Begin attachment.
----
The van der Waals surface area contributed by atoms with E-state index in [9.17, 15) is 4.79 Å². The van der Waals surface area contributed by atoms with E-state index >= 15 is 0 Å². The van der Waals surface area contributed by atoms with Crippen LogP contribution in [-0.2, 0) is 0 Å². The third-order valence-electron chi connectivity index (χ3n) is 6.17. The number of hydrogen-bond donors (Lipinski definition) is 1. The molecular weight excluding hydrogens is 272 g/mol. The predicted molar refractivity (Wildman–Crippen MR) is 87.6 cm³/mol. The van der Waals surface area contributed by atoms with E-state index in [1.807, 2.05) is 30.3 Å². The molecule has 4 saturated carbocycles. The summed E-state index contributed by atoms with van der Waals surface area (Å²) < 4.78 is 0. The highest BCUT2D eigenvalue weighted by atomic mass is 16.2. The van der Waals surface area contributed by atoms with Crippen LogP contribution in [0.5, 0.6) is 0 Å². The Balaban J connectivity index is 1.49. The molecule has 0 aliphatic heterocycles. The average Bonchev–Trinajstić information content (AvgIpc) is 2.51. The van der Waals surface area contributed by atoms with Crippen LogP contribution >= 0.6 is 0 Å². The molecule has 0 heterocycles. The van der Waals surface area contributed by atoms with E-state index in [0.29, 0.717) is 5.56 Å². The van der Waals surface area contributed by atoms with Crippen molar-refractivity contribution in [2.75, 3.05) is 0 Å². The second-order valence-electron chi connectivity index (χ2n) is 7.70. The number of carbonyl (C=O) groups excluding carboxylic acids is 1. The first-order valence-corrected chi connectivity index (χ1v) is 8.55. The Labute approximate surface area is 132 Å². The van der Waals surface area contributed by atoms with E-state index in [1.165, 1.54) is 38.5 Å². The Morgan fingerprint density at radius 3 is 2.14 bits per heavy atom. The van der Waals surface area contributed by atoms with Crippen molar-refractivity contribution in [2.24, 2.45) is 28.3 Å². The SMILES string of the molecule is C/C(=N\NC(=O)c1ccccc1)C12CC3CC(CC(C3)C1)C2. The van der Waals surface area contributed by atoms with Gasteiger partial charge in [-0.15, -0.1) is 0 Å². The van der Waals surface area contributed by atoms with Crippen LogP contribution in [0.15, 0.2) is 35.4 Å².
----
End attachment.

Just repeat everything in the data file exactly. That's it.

The van der Waals surface area contributed by atoms with E-state index in [9.17, 15) is 4.79 Å². The van der Waals surface area contributed by atoms with E-state index >= 15 is 0 Å². The van der Waals surface area contributed by atoms with Crippen LogP contribution in [-0.2, 0) is 0 Å². The third-order valence-electron chi connectivity index (χ3n) is 6.17. The number of hydrogen-bond donors (Lipinski definition) is 1. The molecular weight excluding hydrogens is 272 g/mol. The predicted molar refractivity (Wildman–Crippen MR) is 87.6 cm³/mol. The van der Waals surface area contributed by atoms with E-state index in [1.807, 2.05) is 30.3 Å². The molecule has 4 saturated carbocycles. The summed E-state index contributed by atoms with van der Waals surface area (Å²) < 4.78 is 0. The highest BCUT2D eigenvalue weighted by atomic mass is 16.2. The van der Waals surface area contributed by atoms with Crippen LogP contribution in [0.5, 0.6) is 0 Å². The Balaban J connectivity index is 1.49. The molecule has 0 aliphatic heterocycles. The average Bonchev–Trinajstić information content (AvgIpc) is 2.51. The van der Waals surface area contributed by atoms with Crippen LogP contribution >= 0.6 is 0 Å². The molecule has 0 heterocycles. The van der Waals surface area contributed by atoms with E-state index in [0.29, 0.717) is 5.56 Å². The van der Waals surface area contributed by atoms with Crippen molar-refractivity contribution in [2.75, 3.05) is 0 Å². The second-order valence-electron chi connectivity index (χ2n) is 7.70. The number of carbonyl (C=O) groups excluding carboxylic acids is 1. The first-order valence-corrected chi connectivity index (χ1v) is 8.55. The Labute approximate surface area is 132 Å². The van der Waals surface area contributed by atoms with E-state index in [1.165, 1.54) is 38.5 Å². The Morgan fingerprint density at radius 3 is 2.14 bits per heavy atom. The van der Waals surface area contributed by atoms with Crippen molar-refractivity contribution in [2.24, 2.45) is 28.3 Å². The SMILES string of the molecule is C/C(=N\NC(=O)c1ccccc1)C12CC3CC(CC(C3)C1)C2. The van der Waals surface area contributed by atoms with Gasteiger partial charge in [-0.15, -0.1) is 0 Å². The van der Waals surface area contributed by atoms with Crippen LogP contribution in [0.15, 0.2) is 35.4 Å².